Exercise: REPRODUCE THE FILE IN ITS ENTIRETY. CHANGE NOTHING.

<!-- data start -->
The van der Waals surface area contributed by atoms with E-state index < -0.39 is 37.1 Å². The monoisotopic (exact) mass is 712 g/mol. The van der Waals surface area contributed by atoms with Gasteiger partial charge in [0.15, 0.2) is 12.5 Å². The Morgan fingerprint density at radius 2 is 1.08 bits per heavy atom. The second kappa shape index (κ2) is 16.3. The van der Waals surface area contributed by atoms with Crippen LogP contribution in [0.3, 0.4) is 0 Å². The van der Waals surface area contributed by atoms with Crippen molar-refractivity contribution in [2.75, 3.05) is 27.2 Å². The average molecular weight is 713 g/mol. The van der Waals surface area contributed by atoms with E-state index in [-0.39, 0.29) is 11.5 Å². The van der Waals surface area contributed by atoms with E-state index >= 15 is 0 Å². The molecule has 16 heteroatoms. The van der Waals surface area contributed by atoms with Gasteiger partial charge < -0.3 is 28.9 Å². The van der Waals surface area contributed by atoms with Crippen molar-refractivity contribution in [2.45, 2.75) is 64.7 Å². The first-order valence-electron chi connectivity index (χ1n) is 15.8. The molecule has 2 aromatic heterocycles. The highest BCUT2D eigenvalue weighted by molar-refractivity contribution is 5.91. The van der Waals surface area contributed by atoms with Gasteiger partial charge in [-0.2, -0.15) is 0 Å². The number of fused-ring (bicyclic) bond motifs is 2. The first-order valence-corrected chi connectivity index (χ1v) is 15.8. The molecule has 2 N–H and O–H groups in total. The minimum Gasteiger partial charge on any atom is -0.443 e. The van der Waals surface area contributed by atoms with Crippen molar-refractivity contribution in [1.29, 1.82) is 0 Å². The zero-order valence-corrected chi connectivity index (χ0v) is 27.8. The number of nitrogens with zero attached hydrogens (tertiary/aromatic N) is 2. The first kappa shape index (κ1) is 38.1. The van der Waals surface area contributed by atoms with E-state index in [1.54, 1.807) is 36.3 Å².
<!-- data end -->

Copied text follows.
The van der Waals surface area contributed by atoms with E-state index < -0.39 is 37.1 Å². The monoisotopic (exact) mass is 712 g/mol. The van der Waals surface area contributed by atoms with Gasteiger partial charge in [0.15, 0.2) is 12.5 Å². The Morgan fingerprint density at radius 2 is 1.08 bits per heavy atom. The second kappa shape index (κ2) is 16.3. The van der Waals surface area contributed by atoms with Crippen LogP contribution in [0.3, 0.4) is 0 Å². The van der Waals surface area contributed by atoms with Crippen molar-refractivity contribution in [2.75, 3.05) is 27.2 Å². The average molecular weight is 713 g/mol. The van der Waals surface area contributed by atoms with E-state index in [-0.39, 0.29) is 11.5 Å². The van der Waals surface area contributed by atoms with E-state index >= 15 is 0 Å². The molecule has 16 heteroatoms. The van der Waals surface area contributed by atoms with Gasteiger partial charge < -0.3 is 28.9 Å². The van der Waals surface area contributed by atoms with Crippen molar-refractivity contribution in [2.45, 2.75) is 64.7 Å². The first-order valence-electron chi connectivity index (χ1n) is 15.8. The molecule has 2 aromatic heterocycles. The highest BCUT2D eigenvalue weighted by molar-refractivity contribution is 5.91. The van der Waals surface area contributed by atoms with Gasteiger partial charge in [-0.2, -0.15) is 0 Å². The number of fused-ring (bicyclic) bond motifs is 2. The first-order valence-corrected chi connectivity index (χ1v) is 15.8. The molecule has 2 N–H and O–H groups in total. The minimum Gasteiger partial charge on any atom is -0.443 e. The van der Waals surface area contributed by atoms with Crippen molar-refractivity contribution in [1.29, 1.82) is 0 Å². The zero-order valence-corrected chi connectivity index (χ0v) is 27.8. The number of nitrogens with zero attached hydrogens (tertiary/aromatic N) is 2. The first kappa shape index (κ1) is 38.1. The van der Waals surface area contributed by atoms with E-state index in [1.54, 1.807) is 36.3 Å².